May is National Water Safety Month, and we’ve already talked about some key steps to keeping your pool safe. Those tips include being vigilant by the pool, keeping emergency numbers and kits nearby, and ensuring your perimeter fence is well maintained and up to code. Since it is so important to make sure all swimmers and guests in your pool area are safe, Gizmo, our safety mascot, asked us to share some ideas on how to keep our four legged friends safe around the pool too. Since dogs seem to be the real lovers of water, let’s focus on them first. Here are a few things to keep in mind when you and your pup are hanging out by the water.
Welcome to National Water Safety Month! Each year Pool Scouts will spend the month of May talking about how we, as pool owners, can keep our backyards safe for family, friends and neighbors. Last year we introduced Gizmo, our Pool Safety Mascot, and he is back to offer up more advice. Part of my job here at Pool Scouts is to keep up with events and activities within the industry. Because of that, I am all too familiar with the statistics that are associated with the dangers of pools. It seems like every day I read about another drowning that could have been avoided with a few simple steps. So let’s get to them so we can focus on enjoying our pools! SECURE THE PERIMETER Ensure that the perimeter around your pool is secure and up to state requirements! This means that in some states, fences and gates should be at least than 5ft high and latches should be located on the inside of the gate. Your fence is the first line of defense to keeping your pool safe. Whether it is the yard fence or a life fence, making sure it is in good condition is so important. SUPERVISE AND REMOVE TEMPTATIONS The best way to keep all swimmers safe is to be a responsible observer. Keeping a watchful, undistracted eye on swimmers is key. Pool goers of all ages are susceptible to getting into trouble, leaving anyone unmonitored for any amount of time could make a difference. Additionally, be sure to remove all pool tools and floats from the pool and store in a secure place. These items are too tempting to little children to reach out and try to grab. BE PREPARED Should you find yourself faced with a swimmer in trouble, time is of the essence. Be sure to keep the pool area and those in charge of watching swimmers, prepared:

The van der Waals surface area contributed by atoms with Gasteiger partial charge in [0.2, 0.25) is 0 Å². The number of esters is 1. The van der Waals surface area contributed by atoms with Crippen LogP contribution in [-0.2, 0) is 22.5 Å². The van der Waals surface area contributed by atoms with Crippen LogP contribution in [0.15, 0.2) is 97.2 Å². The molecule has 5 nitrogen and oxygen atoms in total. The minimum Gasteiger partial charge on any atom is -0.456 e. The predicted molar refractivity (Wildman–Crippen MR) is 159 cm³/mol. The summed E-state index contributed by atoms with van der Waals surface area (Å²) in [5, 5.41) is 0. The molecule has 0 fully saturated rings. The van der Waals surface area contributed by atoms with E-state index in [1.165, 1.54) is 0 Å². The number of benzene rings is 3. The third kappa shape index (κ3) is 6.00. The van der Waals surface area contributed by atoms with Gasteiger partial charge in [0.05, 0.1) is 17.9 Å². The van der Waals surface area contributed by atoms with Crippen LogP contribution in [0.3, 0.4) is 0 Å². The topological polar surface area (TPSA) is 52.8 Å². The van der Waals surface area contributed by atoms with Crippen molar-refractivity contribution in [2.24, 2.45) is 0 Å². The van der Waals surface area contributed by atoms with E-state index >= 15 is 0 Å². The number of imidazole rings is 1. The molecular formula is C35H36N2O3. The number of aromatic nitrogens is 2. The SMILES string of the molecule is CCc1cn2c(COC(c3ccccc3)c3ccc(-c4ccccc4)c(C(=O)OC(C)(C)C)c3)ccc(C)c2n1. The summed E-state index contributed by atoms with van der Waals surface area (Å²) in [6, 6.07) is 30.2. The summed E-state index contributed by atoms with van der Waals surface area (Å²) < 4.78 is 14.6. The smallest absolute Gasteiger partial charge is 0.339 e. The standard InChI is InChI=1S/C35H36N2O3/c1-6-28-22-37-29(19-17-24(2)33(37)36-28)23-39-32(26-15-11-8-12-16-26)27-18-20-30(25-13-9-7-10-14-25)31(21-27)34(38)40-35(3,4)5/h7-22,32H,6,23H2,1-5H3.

- Keep safety equipment readily available: pool hook, flotation devices and first aid kit (equipped with scissors to cut hair or clothes that may get stuck in filter suction)
- Post emergency phone numbers in the pool area and keep a phone within arm’s reach
- Be up to date on CPR certification. The organization CPR Party make it easy and fun to get and stay certified